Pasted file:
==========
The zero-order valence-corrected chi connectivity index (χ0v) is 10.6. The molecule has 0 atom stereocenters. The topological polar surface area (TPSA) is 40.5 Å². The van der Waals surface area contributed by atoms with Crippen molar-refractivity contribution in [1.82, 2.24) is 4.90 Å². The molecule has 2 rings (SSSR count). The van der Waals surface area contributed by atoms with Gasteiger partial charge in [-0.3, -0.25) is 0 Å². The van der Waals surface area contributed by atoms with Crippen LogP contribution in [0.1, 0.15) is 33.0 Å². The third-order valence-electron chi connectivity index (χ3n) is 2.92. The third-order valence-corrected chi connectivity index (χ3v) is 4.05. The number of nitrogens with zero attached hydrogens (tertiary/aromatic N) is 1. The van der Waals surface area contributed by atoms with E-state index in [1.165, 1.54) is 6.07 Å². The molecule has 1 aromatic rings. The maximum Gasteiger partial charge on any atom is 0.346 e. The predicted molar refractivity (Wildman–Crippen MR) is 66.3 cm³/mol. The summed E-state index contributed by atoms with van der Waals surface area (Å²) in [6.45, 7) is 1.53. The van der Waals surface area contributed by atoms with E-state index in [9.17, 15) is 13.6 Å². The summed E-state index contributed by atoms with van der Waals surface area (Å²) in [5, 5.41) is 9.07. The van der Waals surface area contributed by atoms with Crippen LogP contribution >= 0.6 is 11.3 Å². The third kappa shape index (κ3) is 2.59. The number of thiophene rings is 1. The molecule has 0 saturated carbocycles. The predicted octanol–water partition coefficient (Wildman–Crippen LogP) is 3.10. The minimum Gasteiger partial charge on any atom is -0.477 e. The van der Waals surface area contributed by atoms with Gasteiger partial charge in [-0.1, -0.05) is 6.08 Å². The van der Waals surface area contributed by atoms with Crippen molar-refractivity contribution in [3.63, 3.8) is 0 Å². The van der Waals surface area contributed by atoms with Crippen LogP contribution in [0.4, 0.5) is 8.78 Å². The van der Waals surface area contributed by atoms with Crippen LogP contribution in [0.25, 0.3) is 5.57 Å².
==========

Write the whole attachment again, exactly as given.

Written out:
The zero-order valence-corrected chi connectivity index (χ0v) is 10.6. The molecule has 0 atom stereocenters. The topological polar surface area (TPSA) is 40.5 Å². The van der Waals surface area contributed by atoms with Crippen molar-refractivity contribution in [1.82, 2.24) is 4.90 Å². The molecule has 2 rings (SSSR count). The van der Waals surface area contributed by atoms with Gasteiger partial charge in [-0.3, -0.25) is 0 Å². The van der Waals surface area contributed by atoms with Crippen LogP contribution in [0.1, 0.15) is 33.0 Å². The third-order valence-electron chi connectivity index (χ3n) is 2.92. The third-order valence-corrected chi connectivity index (χ3v) is 4.05. The number of nitrogens with zero attached hydrogens (tertiary/aromatic N) is 1. The van der Waals surface area contributed by atoms with E-state index in [1.165, 1.54) is 6.07 Å². The molecule has 1 aromatic rings. The maximum Gasteiger partial charge on any atom is 0.346 e. The predicted molar refractivity (Wildman–Crippen MR) is 66.3 cm³/mol. The summed E-state index contributed by atoms with van der Waals surface area (Å²) in [6.45, 7) is 1.53. The van der Waals surface area contributed by atoms with E-state index in [9.17, 15) is 13.6 Å². The summed E-state index contributed by atoms with van der Waals surface area (Å²) in [5, 5.41) is 9.07. The van der Waals surface area contributed by atoms with Crippen LogP contribution >= 0.6 is 11.3 Å². The third kappa shape index (κ3) is 2.59. The number of thiophene rings is 1. The molecule has 0 saturated carbocycles. The predicted octanol–water partition coefficient (Wildman–Crippen LogP) is 3.10. The minimum Gasteiger partial charge on any atom is -0.477 e. The van der Waals surface area contributed by atoms with Gasteiger partial charge in [-0.1, -0.05) is 6.08 Å². The van der Waals surface area contributed by atoms with Crippen molar-refractivity contribution in [3.63, 3.8) is 0 Å². The van der Waals surface area contributed by atoms with Crippen LogP contribution in [0.4, 0.5) is 8.78 Å². The van der Waals surface area contributed by atoms with Crippen LogP contribution in [0.25, 0.3) is 5.57 Å².